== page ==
Home » Immaculate Cadillac Fleetwood 75 For Sale: Video

Immaculate Cadillac Fleetwood 75 For Sale: Video

Immaculate Cadillac Fleetwood 75 For Sale: Video

Volo Auto Museum of Volo, Illinois, has for sale an astonishingly well-preserved, low-mileage example of a 1966 Cadillac Fleetwood 75 Formal Sedan. The 21-foot long luxury vehicle has just 33,900 miles on the clock and has never been restored. Despite that, it is in outstanding condition for a car approaching its 55th birthday.

Jay Grams, current owner of the business which has been in his family since 1960, says that this Fleetwood 75 is not perfect “like a brand new restoration”. In a way, that is part of its charm. Surface rust is present but “insignificant”, and the apparently original carpets and upholstery are clean and undamaged. This is a car that has clearly been loved throughout its long life.

The least original aspect is the exterior color. The straight, dent-free panels have been repainted once in Green Slate. “I think it’s a beautiful color,” says Grams, and it’s difficult to argue with that. The original metallic gray paint is still visible if you look for it, in the door jambs, in the trunk and under the hood.

Under the hood lies Cadillac’s 429 cubic inch (7.0-liter) V8 motor, rated at 340 gross horsepower and described by Grams as “quieter than a mouse in slippers”. It drives the rear wheels through the original three-speed Turbo-Hydramatic automatic transmission. After the ’66 Fleetwood 75, Cadillac would use the Eldorado nameplate only for front-wheel-drive models until the 1993 model year.

The Fleetwood 75 was a variant of the seventh-generation Cadillac Eldorado, restyled for 1966. Fewer than 600 were built in that year, either as Limousines or as Formal Sedans. The lack of a dividing window between the front and rear passenger sections is what distinguishes the Volo car as a Formal Sedan.

Equipment fitted to the vehicle are two climate control systems (one each for the front and rear sections of the cabin), a six-way adjustable driver’s seat, power steering, a tri-tone horn and jump seats which raise the passenger capacity to nine. The original AM-FM radio is still present, and a more modern stereo system is hidden in the glovebox.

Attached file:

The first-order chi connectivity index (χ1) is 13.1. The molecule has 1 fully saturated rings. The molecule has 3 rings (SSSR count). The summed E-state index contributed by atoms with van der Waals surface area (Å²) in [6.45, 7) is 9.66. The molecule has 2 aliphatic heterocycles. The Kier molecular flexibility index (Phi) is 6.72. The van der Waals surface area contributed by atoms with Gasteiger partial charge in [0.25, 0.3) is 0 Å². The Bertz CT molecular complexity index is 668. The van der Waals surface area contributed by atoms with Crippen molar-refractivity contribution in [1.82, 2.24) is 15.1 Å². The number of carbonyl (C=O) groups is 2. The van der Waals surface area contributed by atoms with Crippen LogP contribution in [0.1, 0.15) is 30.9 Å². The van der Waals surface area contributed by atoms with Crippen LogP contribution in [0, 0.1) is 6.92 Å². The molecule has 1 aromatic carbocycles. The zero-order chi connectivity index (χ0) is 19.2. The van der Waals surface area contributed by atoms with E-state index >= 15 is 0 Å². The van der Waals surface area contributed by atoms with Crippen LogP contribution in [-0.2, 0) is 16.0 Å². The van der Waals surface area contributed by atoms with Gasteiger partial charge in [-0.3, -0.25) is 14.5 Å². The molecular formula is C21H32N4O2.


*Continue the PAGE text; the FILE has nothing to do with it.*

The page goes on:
According to the Volo Auto Museum website, this beautiful Fleetwood 75 has an appraised value of $43,000. Following a recent reduction of $5,000, it is being offered for sale at $32,998. Documentation and maintenance records dating back to the 1979 year are included.

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  1. I wouldn’t call a car repainted the wrong color “well preserved”

    • OH MY GOD!!!

      The idiot painted only the exterior panels in a different color and left the original jambs etc.?????

      I hope no one buys it.

  2. What’s the point of the jump seat if they don’t give third row comfortable leg space illustrated in the last photo?

  3. Hahaha! It’s funny because someone took a hard-to-find non-divider window 75-series car with nice chrome and interior, and rare factory color, and did a sloppy repaint in an ugly color at that. Way to go. Now the next owner, if you can find a sensible one at that absurd price, will have to undo what you did. Maybe you could have cleaned/repaired the scuffs on the center of the steering wheel.I won’t even get started on all the things that need to be done on an old 75.
    I won’t even get started on the


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